As a new homeowner, what should you do? Ever wonder what’s important after you move in?
Most likely your builder gave you a homeowner’s book or guide for your new house. Shortly after unpacking and settling into your new home, you should make a home maintenance checklist. There are many systems in a new home that will require checking and testing regularly. Some will need maintenance and repairs each year. The U.S. Department of Housing and Urban Development has a Home Maintenance Checklist that you can download from their website www.hud.gov. It provides guidelines for keeping your home dry, clean, well-ventilated, free from contaminants, pest-free, safe and well-maintained. This, plus your builder’s guide, should help you maintain your new home.
Next, protect your home from breakins. Make sure you re-key your new locks. If there is no glass in your front door, install a peep hole so you don’t have to open the door to see who is knocking. Secure sliding glass doors with a long stick in the track that will prevent the door from sliding open. Make sure all entrances to the home are well lit areas. As your new shrubs grow, prune them so noone can hide in them.
Make a wildfire checklist of items to pack in case of wildfire in Texas. Also, you will want to have a hurricane evacuation checklist, as Texas has a large coast. Keep an emergency first aid kit and survival kit in case of a disaster. Plan for services to be turned off (sewage, power, gas, electricity, water, telephones, and mobile devices.) The Federal Emergency Management Agency recommends stockpiling at least three days worth of food and water for your family. Their website www.ready.gov offers a list of items to include in a basic emergency preparedness kit, as well as guidelines on food and water storage and protecting yourself from airborne contaminants.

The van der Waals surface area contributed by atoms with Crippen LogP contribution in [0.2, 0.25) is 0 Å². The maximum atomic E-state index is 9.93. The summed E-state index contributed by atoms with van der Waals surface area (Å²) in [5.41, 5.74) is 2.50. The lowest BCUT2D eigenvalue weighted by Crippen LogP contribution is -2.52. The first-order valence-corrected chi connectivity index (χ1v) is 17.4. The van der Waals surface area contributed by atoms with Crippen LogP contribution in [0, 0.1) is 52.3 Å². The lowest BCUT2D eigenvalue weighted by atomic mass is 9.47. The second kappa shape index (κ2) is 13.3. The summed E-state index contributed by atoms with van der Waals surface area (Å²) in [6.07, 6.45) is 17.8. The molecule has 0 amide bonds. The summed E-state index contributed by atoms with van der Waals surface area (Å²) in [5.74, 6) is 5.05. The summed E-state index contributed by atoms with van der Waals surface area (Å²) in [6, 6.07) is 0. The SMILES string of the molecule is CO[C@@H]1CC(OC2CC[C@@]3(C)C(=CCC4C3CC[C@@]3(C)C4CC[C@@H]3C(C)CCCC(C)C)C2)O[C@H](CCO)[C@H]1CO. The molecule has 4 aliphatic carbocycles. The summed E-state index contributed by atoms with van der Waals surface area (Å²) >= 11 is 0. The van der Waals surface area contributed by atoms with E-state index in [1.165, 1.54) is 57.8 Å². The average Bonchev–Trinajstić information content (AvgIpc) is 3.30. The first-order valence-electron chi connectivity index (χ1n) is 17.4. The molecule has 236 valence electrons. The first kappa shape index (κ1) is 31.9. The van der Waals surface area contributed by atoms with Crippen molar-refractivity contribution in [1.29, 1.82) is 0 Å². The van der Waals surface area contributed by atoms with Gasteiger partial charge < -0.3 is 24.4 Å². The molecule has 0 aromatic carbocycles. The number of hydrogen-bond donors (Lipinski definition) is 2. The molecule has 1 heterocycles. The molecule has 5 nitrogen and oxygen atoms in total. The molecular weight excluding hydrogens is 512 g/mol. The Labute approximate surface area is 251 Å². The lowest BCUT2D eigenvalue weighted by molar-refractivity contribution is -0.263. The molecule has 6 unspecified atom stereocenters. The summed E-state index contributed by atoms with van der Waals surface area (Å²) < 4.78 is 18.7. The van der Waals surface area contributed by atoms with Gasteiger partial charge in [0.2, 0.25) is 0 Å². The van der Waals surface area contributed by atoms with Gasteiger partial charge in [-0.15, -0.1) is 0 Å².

You should confirm that you have adequate insurance coverage, although if you went through a lender for a mortgage, they most likely confirmed your coverage. However, if you paid cash, you will be the only one reviewing your policy to make sure you have enough coverage.
Most new homes are very energy efficient. To save money on utilities you can still check your bulbs for necessary improvements. If you don’t have a programmable thermostat, you may want to consider changing yours out. Also, adding attic insulation and wrapping water pipes and water heaters can save on power bills. The U.S. Department of Energy has an online Home Energy Saver™ tool for homeowners at www.hes.lbl.gov that recommends energy-saving upgrades that are appropriate for the home, the climate and local energy prices.